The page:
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News January 2012

Pan Am Worldport

January 13, 2012

With the dust still settling from the demolition last October of I.M. Pei’s Terminal 6, aka the “Sundrome,” we turn our attention to another Jet Age terminal at JFK Airport that appears destined for the same fate. The clock is ticking loudly for the 1960 Pan Am Worldport and its 4-acre cantilevered “flying saucer” roof. In August 2010 the Port Authority of NY/NJ, together with Delta Airlines, released plans that call for the terminal’s demolition in 2013 to make way for more aircraft parking. Referred to as Terminal 3 today, the Worldport currently serves Delta’s international flights.

The terminal, originally called Pan Am Terminal, was designed in the late 1950s by the firm of Ives, Turano, and Gardner in association with architect Walther Prokosch of Tippets-Abbett-McCarthy-Stratton. The principal architect, Emanuel Turano, won an award of excellence from the American Institute of Architecture for the design. After completion in 1960, the Pan Am Terminal welcomed the first Boeing 707 and later the Boeing 747 Jumbo Jet. But perhaps more notably, it welcomed the Beatles’ British Invasion—along with screaming hordes of young girls—in February 1964.

Unfortunately, the terminal was functionally obsolete soon after it opened. While other terminals were including the newly conceived enclosed jet way for passenger access to planes, Pan Am incorporated a less advanced means—exterior bridges sheltered by the broad cantilevers of the canopy. Boarding passengers may have gotten more of a sense of jet travel adventure, but they were exposed to all extremes of weather and the noise of an airport. 

In 1971 the terminal was expanded to accommodate 747s and renamed the “Pan Am Worldport.” A large, clumsy extension was built on the field side, with a warren of low-ceilinged spaces lacking any sense of adventure. After Pan Am ceased operations in 1991, Delta took over the terminal for its international flights. Many users of the terminal today never even see the relatively expansive interior under the great canopy. The Delta-Port Authority agreement would demolish the entire complex to make room for aircraft parking associated with the expansion of Terminal 4 next door.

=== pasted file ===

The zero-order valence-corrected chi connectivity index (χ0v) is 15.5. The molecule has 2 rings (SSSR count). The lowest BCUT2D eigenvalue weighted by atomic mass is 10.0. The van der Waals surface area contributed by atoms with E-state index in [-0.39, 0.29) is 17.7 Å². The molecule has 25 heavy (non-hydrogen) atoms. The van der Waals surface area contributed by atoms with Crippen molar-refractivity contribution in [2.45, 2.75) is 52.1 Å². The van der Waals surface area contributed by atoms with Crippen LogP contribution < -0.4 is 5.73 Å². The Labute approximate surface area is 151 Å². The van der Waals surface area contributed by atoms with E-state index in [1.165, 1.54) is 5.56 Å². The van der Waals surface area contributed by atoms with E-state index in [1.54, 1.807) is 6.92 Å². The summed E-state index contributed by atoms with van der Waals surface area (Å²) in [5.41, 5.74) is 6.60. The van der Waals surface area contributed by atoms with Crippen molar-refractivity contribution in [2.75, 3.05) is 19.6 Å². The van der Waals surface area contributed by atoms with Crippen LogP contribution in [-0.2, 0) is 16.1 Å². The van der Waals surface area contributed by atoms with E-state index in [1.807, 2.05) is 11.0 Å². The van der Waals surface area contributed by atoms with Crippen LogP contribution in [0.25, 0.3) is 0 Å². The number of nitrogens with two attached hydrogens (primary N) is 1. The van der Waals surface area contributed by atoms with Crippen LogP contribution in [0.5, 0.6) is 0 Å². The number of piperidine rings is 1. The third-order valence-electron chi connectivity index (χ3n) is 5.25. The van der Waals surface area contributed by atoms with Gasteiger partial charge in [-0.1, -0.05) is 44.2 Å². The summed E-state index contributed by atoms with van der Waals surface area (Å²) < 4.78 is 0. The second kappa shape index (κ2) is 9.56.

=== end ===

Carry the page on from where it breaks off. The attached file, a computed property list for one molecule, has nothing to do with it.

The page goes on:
But Terminal 3 isn’t going down without opposition. A growing chorus of preservationists is advocating the reuse of the original rotunda portion of the terminal and its canopy as a connector in the planned walkway between the existing Terminal 2 and the Terminal 4 expansion. There, passengers could dine, shop and take in the view of the buzzing runways while waiting for their flights.

To help make their case, advocates have created an online petition addressed to Richard Anderson, CEO of Delta Airlines, Mayor Bloomberg, and Robert B. Tierney, chairman of the NYC Landmarks Preservation Commission, as well as an active Pan Am Worldport Facebook page that boasts a photo gallery with great vintage photos. We encourage Terminal 3 enthusiasts to sign the petition and “like” the Facebook page.

Pan Am Terminal, 1961 photo: John Proctor